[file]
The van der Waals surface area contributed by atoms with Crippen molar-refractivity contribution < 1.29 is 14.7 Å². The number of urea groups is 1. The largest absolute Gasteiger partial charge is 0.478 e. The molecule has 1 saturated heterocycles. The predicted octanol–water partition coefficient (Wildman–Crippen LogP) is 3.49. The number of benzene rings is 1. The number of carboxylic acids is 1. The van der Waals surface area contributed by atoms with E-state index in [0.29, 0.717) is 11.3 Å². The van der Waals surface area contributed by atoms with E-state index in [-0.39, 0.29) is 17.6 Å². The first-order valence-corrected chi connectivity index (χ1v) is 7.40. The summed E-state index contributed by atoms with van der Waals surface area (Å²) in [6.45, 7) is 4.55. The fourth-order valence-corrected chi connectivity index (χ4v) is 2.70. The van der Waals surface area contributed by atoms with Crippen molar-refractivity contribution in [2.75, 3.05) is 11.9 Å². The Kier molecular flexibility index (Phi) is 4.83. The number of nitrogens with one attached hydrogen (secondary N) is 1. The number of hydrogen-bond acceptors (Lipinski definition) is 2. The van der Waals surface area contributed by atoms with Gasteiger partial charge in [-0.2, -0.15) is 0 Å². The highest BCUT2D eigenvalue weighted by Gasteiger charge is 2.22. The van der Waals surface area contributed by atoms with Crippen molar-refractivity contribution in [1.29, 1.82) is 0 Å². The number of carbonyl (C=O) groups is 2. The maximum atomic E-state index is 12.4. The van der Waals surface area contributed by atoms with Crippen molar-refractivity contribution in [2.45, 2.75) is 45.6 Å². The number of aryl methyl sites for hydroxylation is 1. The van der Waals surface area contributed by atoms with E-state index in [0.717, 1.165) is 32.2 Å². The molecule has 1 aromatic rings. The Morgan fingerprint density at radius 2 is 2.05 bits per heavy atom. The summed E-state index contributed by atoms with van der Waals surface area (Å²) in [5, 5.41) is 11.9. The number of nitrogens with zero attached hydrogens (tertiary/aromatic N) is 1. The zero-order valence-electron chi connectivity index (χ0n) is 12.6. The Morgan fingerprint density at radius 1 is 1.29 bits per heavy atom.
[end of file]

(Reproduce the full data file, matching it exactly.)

The van der Waals surface area contributed by atoms with Crippen molar-refractivity contribution < 1.29 is 14.7 Å². The number of urea groups is 1. The largest absolute Gasteiger partial charge is 0.478 e. The molecule has 1 saturated heterocycles. The predicted octanol–water partition coefficient (Wildman–Crippen LogP) is 3.49. The number of benzene rings is 1. The number of carboxylic acids is 1. The van der Waals surface area contributed by atoms with E-state index in [0.29, 0.717) is 11.3 Å². The van der Waals surface area contributed by atoms with E-state index in [-0.39, 0.29) is 17.6 Å². The first-order valence-corrected chi connectivity index (χ1v) is 7.40. The summed E-state index contributed by atoms with van der Waals surface area (Å²) in [6.45, 7) is 4.55. The fourth-order valence-corrected chi connectivity index (χ4v) is 2.70. The van der Waals surface area contributed by atoms with Crippen molar-refractivity contribution in [2.75, 3.05) is 11.9 Å². The Kier molecular flexibility index (Phi) is 4.83. The number of nitrogens with one attached hydrogen (secondary N) is 1. The number of hydrogen-bond acceptors (Lipinski definition) is 2. The van der Waals surface area contributed by atoms with Gasteiger partial charge in [-0.2, -0.15) is 0 Å². The highest BCUT2D eigenvalue weighted by Gasteiger charge is 2.22. The van der Waals surface area contributed by atoms with Crippen molar-refractivity contribution in [1.29, 1.82) is 0 Å². The number of carbonyl (C=O) groups is 2. The maximum atomic E-state index is 12.4. The van der Waals surface area contributed by atoms with Crippen molar-refractivity contribution in [2.45, 2.75) is 45.6 Å². The number of aryl methyl sites for hydroxylation is 1. The van der Waals surface area contributed by atoms with E-state index in [0.717, 1.165) is 32.2 Å². The molecule has 1 aromatic rings. The Morgan fingerprint density at radius 2 is 2.05 bits per heavy atom. The summed E-state index contributed by atoms with van der Waals surface area (Å²) in [5, 5.41) is 11.9. The number of nitrogens with zero attached hydrogens (tertiary/aromatic N) is 1. The zero-order valence-electron chi connectivity index (χ0n) is 12.6. The Morgan fingerprint density at radius 1 is 1.29 bits per heavy atom.